Introducing Beverly Bond’s Rock! Like a Girl

We spoke to the woman behind Black Girls Rock! about her latest effort to amplify women’s voices in hip-hop and beyond.

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Beverly Bond attends the 45th NAACP Image Awards at Pasadena Civic Auditorium on Feb. 22, 2014, in California.

John Sciulli/Getty Images for NAACP Image Awards

For Black Girls Rock! Executive Producer and DJ Beverly Bond, hip-hop is more than just music, and women's voices in it are more relevant than their portion of the genre's platform might suggest.

That's why she's launching Rock! Like a Girl—a concert followed by a "think tank" conversation designed to tackle the unique boundaries that female artists encounter in the male-dominated industry, hip-hop's effects on how the next generation of girls develop a sense of identity and hip-hop's potential to frame feminist thought.

Scheduled to take place at Washington, D.C.'s Kennedy Center for the Performing Arts on Saturday, April 5, the concert will feature Lauryn Hill, MC Lyte, Jean Grae, Miri Ben-Ari and more. Confirmed panelists include Martha Diaz, MC Lyte, Rahiel Tesfamariam, Jean Grae, Imani Perry and Ana Tijoux.

We spoke to Bond about what's happened to marginalize women in hip-hop, and why she's hopeful about the future.

The Root: Who do you expect to be in the Rock! Like a Girl audience, and how do you hope they're changed as a result of the discussion?

Beverly Bond: A variety of people are excited about the lineup—fans of all the artists—and we've gotten a lot of calls from scholars as well. I think that people are excited about seeing women in hip-hop and this caliber of women who have made such a name for themselves and put out such great work all at one table. I hope the audience gets a renewed interest in and respect for the possibilities of women in hip-hop.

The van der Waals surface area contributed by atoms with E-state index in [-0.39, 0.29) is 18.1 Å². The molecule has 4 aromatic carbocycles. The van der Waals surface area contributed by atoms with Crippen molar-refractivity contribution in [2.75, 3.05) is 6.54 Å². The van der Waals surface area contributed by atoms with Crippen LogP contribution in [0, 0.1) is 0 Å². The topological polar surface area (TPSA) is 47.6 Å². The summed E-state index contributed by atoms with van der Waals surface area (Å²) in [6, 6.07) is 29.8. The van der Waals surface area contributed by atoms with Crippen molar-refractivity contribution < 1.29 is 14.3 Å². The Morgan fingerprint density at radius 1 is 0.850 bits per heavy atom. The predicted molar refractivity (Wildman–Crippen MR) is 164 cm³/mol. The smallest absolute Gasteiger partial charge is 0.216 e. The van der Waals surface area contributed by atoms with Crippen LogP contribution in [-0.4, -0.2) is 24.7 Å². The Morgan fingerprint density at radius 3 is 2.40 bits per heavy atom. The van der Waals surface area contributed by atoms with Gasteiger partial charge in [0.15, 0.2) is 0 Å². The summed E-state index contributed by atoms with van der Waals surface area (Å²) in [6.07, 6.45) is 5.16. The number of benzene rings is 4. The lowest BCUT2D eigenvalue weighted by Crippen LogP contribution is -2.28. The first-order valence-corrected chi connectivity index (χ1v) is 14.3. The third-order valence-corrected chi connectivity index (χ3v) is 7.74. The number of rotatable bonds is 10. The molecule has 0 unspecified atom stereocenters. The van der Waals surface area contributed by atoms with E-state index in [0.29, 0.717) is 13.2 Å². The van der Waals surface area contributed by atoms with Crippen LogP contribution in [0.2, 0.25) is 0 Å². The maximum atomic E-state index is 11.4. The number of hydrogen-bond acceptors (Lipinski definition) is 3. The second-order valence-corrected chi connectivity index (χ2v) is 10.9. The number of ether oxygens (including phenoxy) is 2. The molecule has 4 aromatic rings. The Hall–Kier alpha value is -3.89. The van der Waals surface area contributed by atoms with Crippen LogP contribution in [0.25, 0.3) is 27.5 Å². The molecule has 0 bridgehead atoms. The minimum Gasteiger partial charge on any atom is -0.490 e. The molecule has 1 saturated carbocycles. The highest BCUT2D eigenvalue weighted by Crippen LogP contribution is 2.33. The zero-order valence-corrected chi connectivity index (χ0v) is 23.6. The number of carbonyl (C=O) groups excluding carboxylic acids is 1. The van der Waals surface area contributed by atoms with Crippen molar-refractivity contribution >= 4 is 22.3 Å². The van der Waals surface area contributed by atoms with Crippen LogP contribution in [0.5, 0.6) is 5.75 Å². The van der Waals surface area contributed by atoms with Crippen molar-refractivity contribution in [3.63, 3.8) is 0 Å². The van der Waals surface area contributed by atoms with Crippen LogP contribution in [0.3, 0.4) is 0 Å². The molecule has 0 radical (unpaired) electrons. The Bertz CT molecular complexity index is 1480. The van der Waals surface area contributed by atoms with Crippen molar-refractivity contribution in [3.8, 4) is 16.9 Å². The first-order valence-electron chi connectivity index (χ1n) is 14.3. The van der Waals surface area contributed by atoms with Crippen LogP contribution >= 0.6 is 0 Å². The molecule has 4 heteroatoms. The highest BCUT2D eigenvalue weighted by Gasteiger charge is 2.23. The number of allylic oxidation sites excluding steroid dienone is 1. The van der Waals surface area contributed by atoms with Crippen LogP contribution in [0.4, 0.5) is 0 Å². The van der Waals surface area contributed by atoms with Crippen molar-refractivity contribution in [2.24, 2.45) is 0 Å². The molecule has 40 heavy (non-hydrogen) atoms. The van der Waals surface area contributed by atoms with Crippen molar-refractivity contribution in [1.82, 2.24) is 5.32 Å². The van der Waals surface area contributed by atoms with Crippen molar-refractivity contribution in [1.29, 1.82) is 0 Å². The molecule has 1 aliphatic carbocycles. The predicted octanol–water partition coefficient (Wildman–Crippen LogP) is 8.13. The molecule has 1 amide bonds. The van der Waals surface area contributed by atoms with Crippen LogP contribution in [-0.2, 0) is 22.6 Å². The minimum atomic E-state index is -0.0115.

TR: Is the role of women in hip-hop—and the discussion planned for Rock! Like a Girl—relevant to those who aren't fans of or professionally tied to the genre?  

BB: Absolutely. As with any art form, the message is for everyone, even if they aren't a follower or even a fan of hip-hop. Women in all arenas who have been marginalized have to make their presence known a little more. In this case, where clearly we've been in a boys club for some time, our voices matter. Especially when women don't hear us, they don't know that we may not feel comfortable with all the messages that are coming out. The messages need to come from us.

TR: What do you want people to know about women in hip-hop?

BB: It's more about providing a platform to continue to allow our presence to exist. This is a great opportunity for me to give voice to black women and to women in the arts. I felt like [the] platform was necessary because you get bits and pieces of women in hip-hop, but it's still limited to the women who are the most popular. We're not all necessarily represented by the limited images of the women who are representing hip-hop. There was a time when we had so many, it looked like our voices were becoming major staples, and suddenly [their numbers] went down.

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